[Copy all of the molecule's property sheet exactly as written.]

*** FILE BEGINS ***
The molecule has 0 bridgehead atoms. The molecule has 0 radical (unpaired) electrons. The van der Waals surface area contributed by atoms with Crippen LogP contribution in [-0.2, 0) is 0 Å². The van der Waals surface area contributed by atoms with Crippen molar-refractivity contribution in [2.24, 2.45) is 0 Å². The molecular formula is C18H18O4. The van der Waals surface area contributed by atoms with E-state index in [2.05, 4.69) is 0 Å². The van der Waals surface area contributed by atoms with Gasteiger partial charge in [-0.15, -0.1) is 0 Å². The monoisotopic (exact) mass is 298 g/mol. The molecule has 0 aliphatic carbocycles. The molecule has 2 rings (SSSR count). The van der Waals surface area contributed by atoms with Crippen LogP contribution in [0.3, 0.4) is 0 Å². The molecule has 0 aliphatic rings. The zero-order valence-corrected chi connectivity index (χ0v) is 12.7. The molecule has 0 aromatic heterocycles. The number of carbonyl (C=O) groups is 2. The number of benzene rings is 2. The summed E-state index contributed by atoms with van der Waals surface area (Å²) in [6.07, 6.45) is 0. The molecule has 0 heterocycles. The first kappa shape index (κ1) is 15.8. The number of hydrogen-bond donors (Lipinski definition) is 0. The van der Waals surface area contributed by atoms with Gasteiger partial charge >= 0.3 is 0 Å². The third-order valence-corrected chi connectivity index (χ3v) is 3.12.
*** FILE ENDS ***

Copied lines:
The molecule has 0 bridgehead atoms. The molecule has 0 radical (unpaired) electrons. The van der Waals surface area contributed by atoms with Crippen LogP contribution in [-0.2, 0) is 0 Å². The van der Waals surface area contributed by atoms with Crippen molar-refractivity contribution in [2.24, 2.45) is 0 Å². The molecular formula is C18H18O4. The van der Waals surface area contributed by atoms with E-state index in [2.05, 4.69) is 0 Å². The van der Waals surface area contributed by atoms with Gasteiger partial charge in [-0.15, -0.1) is 0 Å². The monoisotopic (exact) mass is 298 g/mol. The molecule has 0 aliphatic carbocycles. The molecule has 2 rings (SSSR count). The van der Waals surface area contributed by atoms with Crippen LogP contribution in [0.3, 0.4) is 0 Å². The molecule has 0 aliphatic rings. The zero-order valence-corrected chi connectivity index (χ0v) is 12.7. The molecule has 0 aromatic heterocycles. The number of carbonyl (C=O) groups is 2. The number of benzene rings is 2. The summed E-state index contributed by atoms with van der Waals surface area (Å²) in [6.07, 6.45) is 0. The molecule has 0 heterocycles. The first kappa shape index (κ1) is 15.8. The number of hydrogen-bond donors (Lipinski definition) is 0. The van der Waals surface area contributed by atoms with Gasteiger partial charge >= 0.3 is 0 Å². The third-order valence-corrected chi connectivity index (χ3v) is 3.12.